There’s a great article in Information Week. It’s an open letter to Oracle CEO Larry Ellison on the subject of software maintenance content and fees. It has a bit of the comedy about it but actually it couldn’t be closer to the truth, and does reflect the view of a large number of CIOs out there…….and do you know what ? – it could be what differentiates software vendors.

Who’s feeling brave?

Update: Rimini Street also announced their financial results today at the same time as SAP (coincidence?) and showed a quadrupling of sales, indicating a change in the way CIO’s see software maintenance as a result of economic pressures.

SAP Press Conference – Comments from Henning Kagermann and Leo Apotheker

A synopsis of some comments from Henning and Leo at their press conference

  • Significant Ecconomic conditions are driving companies to revise their strategy or even delay strategy decisions
  • Good performance despite difficult times
  • Now 82,000 customers
  • 2008 a good year with Business Objects integrated well and contributing well
  • Public Sector growth countering difficulties in other sectors
  • But need to look at last quarter showing only 8% growth compared to much better growth in previous quarters
  • Business by design is now operating in 5 countries and SAP are the only company to develop not just a new product but a new business model – SAP are the first company to develop a new product like this.
  • Customer Satisfaction is now at the highest level achieved.
  • Quotes Forrester as IT spend to reduce by 3% this year
  • Enterprise Support was developed at the request of our customers and we are seeing Customer acknowledgement of the value, the price will be what it is within the industry
  • Trust and confidence at this time is the most sought after commodity.
  • All staff will have a salary freeze for this year on the fixed elements – bonus targets related to performance will be paid.

SAP Forward forecast and restructuring cost

Within SAPs reporting of  results was included as expected no detailed forecast of the trading environment going forward and also details of actions taking place within the business to keep things on an even keel.  Within the forward picture reference was made to a provision of up to 300m euros for restructuring although it wasn’t clear whether this relates to just the Business Objects acquisition or the planned reduction in staff, although naturally reducing staff numbers wouldn’t generally generate that degree of cost.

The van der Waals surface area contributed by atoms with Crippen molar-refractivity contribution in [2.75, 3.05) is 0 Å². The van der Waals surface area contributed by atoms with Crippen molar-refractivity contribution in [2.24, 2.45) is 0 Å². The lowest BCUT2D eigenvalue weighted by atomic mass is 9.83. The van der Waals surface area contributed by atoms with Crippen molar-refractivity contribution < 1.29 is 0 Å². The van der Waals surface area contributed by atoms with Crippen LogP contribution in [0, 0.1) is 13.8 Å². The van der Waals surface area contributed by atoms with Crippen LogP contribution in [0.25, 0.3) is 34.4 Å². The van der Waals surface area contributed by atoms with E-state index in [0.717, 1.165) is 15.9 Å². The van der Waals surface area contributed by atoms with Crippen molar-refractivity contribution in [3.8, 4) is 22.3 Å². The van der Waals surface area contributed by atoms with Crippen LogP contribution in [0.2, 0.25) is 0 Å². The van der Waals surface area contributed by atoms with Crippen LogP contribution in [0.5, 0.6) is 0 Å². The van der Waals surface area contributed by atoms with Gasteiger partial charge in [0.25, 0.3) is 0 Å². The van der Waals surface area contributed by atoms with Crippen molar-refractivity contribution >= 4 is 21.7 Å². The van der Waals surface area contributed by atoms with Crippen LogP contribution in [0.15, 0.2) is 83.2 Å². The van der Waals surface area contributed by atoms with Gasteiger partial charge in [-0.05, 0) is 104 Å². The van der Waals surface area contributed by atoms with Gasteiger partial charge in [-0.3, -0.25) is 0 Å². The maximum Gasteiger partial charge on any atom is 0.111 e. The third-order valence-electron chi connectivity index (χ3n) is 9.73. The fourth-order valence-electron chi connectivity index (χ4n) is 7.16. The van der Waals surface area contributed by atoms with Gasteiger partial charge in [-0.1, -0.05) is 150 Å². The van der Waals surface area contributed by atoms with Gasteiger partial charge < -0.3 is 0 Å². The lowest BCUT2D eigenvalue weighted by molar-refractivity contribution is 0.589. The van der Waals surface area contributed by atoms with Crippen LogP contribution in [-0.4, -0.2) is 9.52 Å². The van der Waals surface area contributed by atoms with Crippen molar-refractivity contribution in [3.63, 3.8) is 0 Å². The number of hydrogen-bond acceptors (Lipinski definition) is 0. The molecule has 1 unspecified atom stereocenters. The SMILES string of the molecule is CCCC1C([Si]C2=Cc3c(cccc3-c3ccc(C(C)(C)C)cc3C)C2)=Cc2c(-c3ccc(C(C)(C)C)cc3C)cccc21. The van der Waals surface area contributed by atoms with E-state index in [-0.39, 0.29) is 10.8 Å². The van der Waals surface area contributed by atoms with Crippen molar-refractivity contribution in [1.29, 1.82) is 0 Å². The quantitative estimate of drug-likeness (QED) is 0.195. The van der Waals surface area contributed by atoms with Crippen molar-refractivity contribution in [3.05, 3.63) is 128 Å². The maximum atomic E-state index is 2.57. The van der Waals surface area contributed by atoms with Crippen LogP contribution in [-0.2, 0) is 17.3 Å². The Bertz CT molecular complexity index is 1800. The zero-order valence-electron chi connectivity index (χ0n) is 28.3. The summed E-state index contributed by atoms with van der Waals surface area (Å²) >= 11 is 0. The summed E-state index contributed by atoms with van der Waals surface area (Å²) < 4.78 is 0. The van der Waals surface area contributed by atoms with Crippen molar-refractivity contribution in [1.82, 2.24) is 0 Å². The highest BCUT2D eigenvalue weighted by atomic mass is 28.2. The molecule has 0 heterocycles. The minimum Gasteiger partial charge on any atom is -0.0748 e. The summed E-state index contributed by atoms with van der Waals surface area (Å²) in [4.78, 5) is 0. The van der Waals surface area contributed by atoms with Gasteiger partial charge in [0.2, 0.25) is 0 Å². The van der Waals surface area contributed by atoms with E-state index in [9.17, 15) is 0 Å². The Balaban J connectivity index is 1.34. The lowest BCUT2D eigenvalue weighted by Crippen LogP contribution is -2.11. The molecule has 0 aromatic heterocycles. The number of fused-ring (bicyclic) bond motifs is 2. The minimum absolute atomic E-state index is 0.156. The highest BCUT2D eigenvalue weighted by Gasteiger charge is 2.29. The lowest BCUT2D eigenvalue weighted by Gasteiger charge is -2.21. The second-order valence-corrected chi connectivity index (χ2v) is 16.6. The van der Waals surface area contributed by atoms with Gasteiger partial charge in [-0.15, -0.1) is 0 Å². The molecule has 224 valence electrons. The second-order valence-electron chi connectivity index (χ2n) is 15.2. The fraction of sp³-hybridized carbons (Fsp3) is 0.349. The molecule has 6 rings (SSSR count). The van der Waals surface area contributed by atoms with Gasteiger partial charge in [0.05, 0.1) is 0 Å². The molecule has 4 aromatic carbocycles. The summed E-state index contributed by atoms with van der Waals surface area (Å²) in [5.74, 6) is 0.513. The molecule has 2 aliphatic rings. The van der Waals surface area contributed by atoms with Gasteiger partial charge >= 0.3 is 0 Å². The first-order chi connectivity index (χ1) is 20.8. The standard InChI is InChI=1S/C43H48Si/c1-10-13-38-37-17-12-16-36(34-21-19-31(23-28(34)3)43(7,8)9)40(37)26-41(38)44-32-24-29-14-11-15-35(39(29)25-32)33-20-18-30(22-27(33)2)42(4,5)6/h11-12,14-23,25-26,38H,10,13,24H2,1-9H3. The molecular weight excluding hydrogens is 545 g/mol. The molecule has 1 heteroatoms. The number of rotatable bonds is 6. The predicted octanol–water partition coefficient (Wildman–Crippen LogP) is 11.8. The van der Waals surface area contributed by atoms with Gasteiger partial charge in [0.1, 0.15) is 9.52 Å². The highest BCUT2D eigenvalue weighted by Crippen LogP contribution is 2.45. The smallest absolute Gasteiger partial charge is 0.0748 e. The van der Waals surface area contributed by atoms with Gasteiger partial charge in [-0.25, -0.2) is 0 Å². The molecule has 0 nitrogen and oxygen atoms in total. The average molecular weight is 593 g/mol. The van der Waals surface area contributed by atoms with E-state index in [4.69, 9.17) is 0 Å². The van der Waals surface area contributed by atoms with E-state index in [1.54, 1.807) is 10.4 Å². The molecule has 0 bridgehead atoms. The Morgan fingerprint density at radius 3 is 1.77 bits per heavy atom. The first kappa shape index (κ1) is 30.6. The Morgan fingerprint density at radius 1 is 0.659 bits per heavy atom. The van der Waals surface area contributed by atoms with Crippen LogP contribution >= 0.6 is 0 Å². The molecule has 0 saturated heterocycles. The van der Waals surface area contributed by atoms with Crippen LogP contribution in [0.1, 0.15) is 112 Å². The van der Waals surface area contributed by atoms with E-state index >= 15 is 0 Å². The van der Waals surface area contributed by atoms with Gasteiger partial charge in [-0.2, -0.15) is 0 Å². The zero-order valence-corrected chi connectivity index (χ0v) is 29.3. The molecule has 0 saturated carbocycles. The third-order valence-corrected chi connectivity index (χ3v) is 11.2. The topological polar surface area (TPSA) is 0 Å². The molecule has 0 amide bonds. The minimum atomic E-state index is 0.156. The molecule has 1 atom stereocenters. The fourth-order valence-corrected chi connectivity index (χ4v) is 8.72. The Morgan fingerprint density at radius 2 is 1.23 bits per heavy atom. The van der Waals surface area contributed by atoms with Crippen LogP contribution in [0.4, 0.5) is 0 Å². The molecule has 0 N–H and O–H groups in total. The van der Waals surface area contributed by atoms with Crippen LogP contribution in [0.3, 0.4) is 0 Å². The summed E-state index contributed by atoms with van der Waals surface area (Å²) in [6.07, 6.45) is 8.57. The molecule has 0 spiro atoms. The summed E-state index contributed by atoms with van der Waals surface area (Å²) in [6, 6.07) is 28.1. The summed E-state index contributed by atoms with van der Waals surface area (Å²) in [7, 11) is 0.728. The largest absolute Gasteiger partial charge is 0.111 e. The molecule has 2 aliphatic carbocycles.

Business Environment and Cost Containment Measures for 2009
The Company expects the 2009 operating environment to remain challenging. In addition, 2009 will no longer include the positive effects from the acquisition of Business Objects, and the 2009 first-half results will be a difficult comparison to the strong results reported in the first half of 2008, which was prior to the economic crisis that disrupted the global markets in the third quarter of 2008.
SAP will continue with its cost saving measures initiated in October 2008 and will take further steps to reduce expenses. SAP will continue to maintain tight cost controls on all variable expenses, including third-party related costs, as well as capital expenditures. Additionally, to enable the Company to adapt its size to today’s market conditions and the broader impact of the global recession, SAP intends to reduce its workforce globally to 48,500 positions by year-end 2009, taking full advantage of attrition as a factor in reaching this goal (SAP will provide further information on its website at www.sap.com). The Company expects the reduction of positions to provide euro 300 million to euro 350 million in annual cost savings beginning in 2010.
“We believe the cost containment measures will allow us to adapt to the tough market conditions and ensure the long term competitiveness of the Company. Moreover, we expect 2009 to be a year of limited visibility, making it increasingly difficult to project sales in this environment,” said Leo Apotheker, co-CEO of SAP. “In 2009, we will continue to deliver to customers products targeted at specific business processes to alleviate pain points caused by the challenging environment since customers need flexibility, agility and visibility into their businesses now more than ever. These products are designed for fast implementations and quick returns on investment.”